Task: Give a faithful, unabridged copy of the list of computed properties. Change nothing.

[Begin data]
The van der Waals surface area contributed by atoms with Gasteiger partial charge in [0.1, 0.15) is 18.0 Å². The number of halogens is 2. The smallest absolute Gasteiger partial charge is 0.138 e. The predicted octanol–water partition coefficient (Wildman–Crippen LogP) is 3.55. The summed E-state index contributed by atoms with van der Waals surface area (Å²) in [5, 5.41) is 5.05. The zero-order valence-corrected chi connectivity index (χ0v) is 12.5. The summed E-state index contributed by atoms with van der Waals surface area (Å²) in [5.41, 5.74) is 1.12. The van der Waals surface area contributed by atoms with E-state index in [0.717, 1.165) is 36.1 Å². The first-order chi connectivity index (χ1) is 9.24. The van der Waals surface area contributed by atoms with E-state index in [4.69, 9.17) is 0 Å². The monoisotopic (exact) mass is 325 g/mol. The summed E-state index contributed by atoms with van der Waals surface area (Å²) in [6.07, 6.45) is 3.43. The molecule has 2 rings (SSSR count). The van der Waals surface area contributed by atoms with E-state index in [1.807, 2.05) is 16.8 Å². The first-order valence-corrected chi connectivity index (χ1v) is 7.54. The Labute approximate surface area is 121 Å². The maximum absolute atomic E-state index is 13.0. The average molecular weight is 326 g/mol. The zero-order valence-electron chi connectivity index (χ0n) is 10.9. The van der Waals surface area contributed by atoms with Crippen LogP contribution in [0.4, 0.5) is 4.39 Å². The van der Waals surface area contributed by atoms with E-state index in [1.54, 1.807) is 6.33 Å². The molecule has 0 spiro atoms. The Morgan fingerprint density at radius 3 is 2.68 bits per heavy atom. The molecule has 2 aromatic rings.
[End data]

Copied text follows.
The van der Waals surface area contributed by atoms with Gasteiger partial charge in [0.1, 0.15) is 18.0 Å². The number of halogens is 2. The smallest absolute Gasteiger partial charge is 0.138 e. The predicted octanol–water partition coefficient (Wildman–Crippen LogP) is 3.55. The summed E-state index contributed by atoms with van der Waals surface area (Å²) in [5, 5.41) is 5.05. The zero-order valence-corrected chi connectivity index (χ0v) is 12.5. The summed E-state index contributed by atoms with van der Waals surface area (Å²) in [5.41, 5.74) is 1.12. The van der Waals surface area contributed by atoms with E-state index in [0.717, 1.165) is 36.1 Å². The first-order chi connectivity index (χ1) is 9.24. The van der Waals surface area contributed by atoms with E-state index in [4.69, 9.17) is 0 Å². The monoisotopic (exact) mass is 325 g/mol. The summed E-state index contributed by atoms with van der Waals surface area (Å²) in [6.07, 6.45) is 3.43. The molecule has 2 rings (SSSR count). The van der Waals surface area contributed by atoms with E-state index in [1.807, 2.05) is 16.8 Å². The first-order valence-corrected chi connectivity index (χ1v) is 7.54. The Labute approximate surface area is 121 Å². The maximum absolute atomic E-state index is 13.0. The average molecular weight is 326 g/mol. The zero-order valence-electron chi connectivity index (χ0n) is 10.9. The van der Waals surface area contributed by atoms with Crippen LogP contribution in [0.4, 0.5) is 4.39 Å². The van der Waals surface area contributed by atoms with E-state index in [1.54, 1.807) is 6.33 Å². The molecule has 0 spiro atoms. The Morgan fingerprint density at radius 3 is 2.68 bits per heavy atom. The molecule has 2 aromatic rings.